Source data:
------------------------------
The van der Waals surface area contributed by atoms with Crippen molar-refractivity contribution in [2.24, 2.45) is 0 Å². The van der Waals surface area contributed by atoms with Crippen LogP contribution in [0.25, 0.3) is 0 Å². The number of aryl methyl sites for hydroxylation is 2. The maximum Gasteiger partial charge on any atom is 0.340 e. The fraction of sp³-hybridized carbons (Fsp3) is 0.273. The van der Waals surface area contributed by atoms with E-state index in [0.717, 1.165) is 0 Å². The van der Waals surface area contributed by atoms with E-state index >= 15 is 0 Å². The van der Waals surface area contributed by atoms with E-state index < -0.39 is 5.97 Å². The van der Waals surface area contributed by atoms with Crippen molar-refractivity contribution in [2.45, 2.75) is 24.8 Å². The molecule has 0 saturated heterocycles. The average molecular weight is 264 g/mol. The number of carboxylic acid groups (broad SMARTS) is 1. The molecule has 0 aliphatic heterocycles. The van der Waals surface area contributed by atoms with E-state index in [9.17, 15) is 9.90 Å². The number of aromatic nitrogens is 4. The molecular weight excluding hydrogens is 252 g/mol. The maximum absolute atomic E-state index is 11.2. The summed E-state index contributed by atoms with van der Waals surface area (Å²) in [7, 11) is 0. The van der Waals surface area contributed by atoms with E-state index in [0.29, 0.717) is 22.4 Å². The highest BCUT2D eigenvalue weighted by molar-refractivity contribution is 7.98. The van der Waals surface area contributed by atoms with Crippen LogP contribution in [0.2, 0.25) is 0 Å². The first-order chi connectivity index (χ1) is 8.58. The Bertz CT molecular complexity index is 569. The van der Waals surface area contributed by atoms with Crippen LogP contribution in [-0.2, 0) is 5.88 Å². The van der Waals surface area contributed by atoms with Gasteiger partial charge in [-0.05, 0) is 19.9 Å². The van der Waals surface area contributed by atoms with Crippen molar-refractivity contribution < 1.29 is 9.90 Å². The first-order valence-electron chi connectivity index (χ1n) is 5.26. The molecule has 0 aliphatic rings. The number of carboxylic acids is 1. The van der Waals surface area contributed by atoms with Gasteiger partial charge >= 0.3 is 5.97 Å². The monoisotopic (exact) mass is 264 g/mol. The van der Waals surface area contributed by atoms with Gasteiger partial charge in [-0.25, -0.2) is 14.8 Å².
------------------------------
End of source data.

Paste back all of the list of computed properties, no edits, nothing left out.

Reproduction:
The van der Waals surface area contributed by atoms with Crippen molar-refractivity contribution in [2.24, 2.45) is 0 Å². The van der Waals surface area contributed by atoms with Crippen LogP contribution in [0.25, 0.3) is 0 Å². The number of aryl methyl sites for hydroxylation is 2. The maximum Gasteiger partial charge on any atom is 0.340 e. The fraction of sp³-hybridized carbons (Fsp3) is 0.273. The van der Waals surface area contributed by atoms with E-state index in [0.717, 1.165) is 0 Å². The van der Waals surface area contributed by atoms with E-state index >= 15 is 0 Å². The van der Waals surface area contributed by atoms with E-state index < -0.39 is 5.97 Å². The van der Waals surface area contributed by atoms with Crippen molar-refractivity contribution in [2.45, 2.75) is 24.8 Å². The molecule has 0 saturated heterocycles. The average molecular weight is 264 g/mol. The number of carboxylic acid groups (broad SMARTS) is 1. The molecule has 0 aliphatic heterocycles. The van der Waals surface area contributed by atoms with E-state index in [9.17, 15) is 9.90 Å². The number of aromatic nitrogens is 4. The molecular weight excluding hydrogens is 252 g/mol. The maximum absolute atomic E-state index is 11.2. The summed E-state index contributed by atoms with van der Waals surface area (Å²) in [7, 11) is 0. The van der Waals surface area contributed by atoms with E-state index in [0.29, 0.717) is 22.4 Å². The highest BCUT2D eigenvalue weighted by molar-refractivity contribution is 7.98. The van der Waals surface area contributed by atoms with Crippen LogP contribution in [0.2, 0.25) is 0 Å². The first-order chi connectivity index (χ1) is 8.58. The Bertz CT molecular complexity index is 569. The van der Waals surface area contributed by atoms with Crippen LogP contribution in [-0.2, 0) is 5.88 Å². The van der Waals surface area contributed by atoms with Gasteiger partial charge in [-0.05, 0) is 19.9 Å². The van der Waals surface area contributed by atoms with Crippen molar-refractivity contribution < 1.29 is 9.90 Å². The first-order valence-electron chi connectivity index (χ1n) is 5.26. The molecule has 0 aliphatic rings. The number of carboxylic acids is 1. The van der Waals surface area contributed by atoms with Gasteiger partial charge >= 0.3 is 5.97 Å². The monoisotopic (exact) mass is 264 g/mol. The van der Waals surface area contributed by atoms with Gasteiger partial charge in [-0.25, -0.2) is 14.8 Å².